Eric Lemieux wrote:If some of you may scratch a little bit their head with the rhythm I do understand. I just want to say that it’s a conscious and deliberate choice of mine for the interpretation of this piece.
Well, you've made Valery Sauvage laugh anyway
Eric Lemieux wrote:I only had excellent comments before with now more than 8000 views. If some of you specialists have a little bit of a hard time with it I do understand and it only means to me that I’m really in the good direction with this. Absolutely no doubts for me. It reinforces my position.
It's fair enough playing music however you want, but in a way you've made it into a different work. The perception of 'specialists' (ie those who are familiar with the way the music was written) might be that it no longer has any link with the words:
Fortune, my foe, why dost thou frown on me?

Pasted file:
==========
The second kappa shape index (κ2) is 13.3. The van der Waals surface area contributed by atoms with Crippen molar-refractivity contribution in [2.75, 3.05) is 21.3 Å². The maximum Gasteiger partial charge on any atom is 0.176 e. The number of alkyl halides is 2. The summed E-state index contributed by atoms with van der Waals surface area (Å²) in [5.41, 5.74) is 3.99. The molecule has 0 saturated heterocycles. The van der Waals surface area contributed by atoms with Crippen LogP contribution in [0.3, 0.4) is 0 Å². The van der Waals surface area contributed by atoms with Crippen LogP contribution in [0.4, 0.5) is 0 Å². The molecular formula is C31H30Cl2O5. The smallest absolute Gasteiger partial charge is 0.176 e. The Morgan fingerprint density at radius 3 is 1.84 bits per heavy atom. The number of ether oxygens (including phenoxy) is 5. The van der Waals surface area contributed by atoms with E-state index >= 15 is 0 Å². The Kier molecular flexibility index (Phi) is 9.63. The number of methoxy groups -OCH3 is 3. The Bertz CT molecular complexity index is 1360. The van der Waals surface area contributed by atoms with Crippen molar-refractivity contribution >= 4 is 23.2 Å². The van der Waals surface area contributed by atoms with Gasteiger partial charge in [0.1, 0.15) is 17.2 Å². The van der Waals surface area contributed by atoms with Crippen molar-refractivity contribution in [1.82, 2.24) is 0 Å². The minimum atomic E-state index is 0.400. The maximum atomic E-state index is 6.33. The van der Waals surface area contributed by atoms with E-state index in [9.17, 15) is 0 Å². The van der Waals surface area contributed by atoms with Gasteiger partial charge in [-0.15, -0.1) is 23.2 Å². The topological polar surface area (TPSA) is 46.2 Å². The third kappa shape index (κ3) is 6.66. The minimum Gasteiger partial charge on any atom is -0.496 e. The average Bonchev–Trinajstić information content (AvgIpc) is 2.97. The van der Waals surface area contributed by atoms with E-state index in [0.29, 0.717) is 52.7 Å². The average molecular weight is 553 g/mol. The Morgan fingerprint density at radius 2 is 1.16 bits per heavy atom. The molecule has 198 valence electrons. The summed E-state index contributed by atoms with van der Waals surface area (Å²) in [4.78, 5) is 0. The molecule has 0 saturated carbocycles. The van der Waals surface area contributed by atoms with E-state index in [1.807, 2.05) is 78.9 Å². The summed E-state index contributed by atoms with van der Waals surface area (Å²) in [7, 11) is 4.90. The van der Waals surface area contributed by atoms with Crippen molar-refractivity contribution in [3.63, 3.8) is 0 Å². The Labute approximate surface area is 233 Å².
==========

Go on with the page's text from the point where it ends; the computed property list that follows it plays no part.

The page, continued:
And will thy favours never lighter be?
Wilt thou, I say, forever breed my pain?
And wilt thou not restore my joys again
I guess I feel uneasy listening to this playing in just the same way that I do listening to this interpretation of RDLA: viewtopic.php?f=1&t=79780&start=30#p875974
It's possible to 'recompose' classic pieces of music and make something different from them, as Max Richter has done with Vivaldi: http://www.theguardian.com/music/2012/o ... ur-seasons
. But neither of these examples comes near that; instead they both seem to me misrepresentations of the pieces.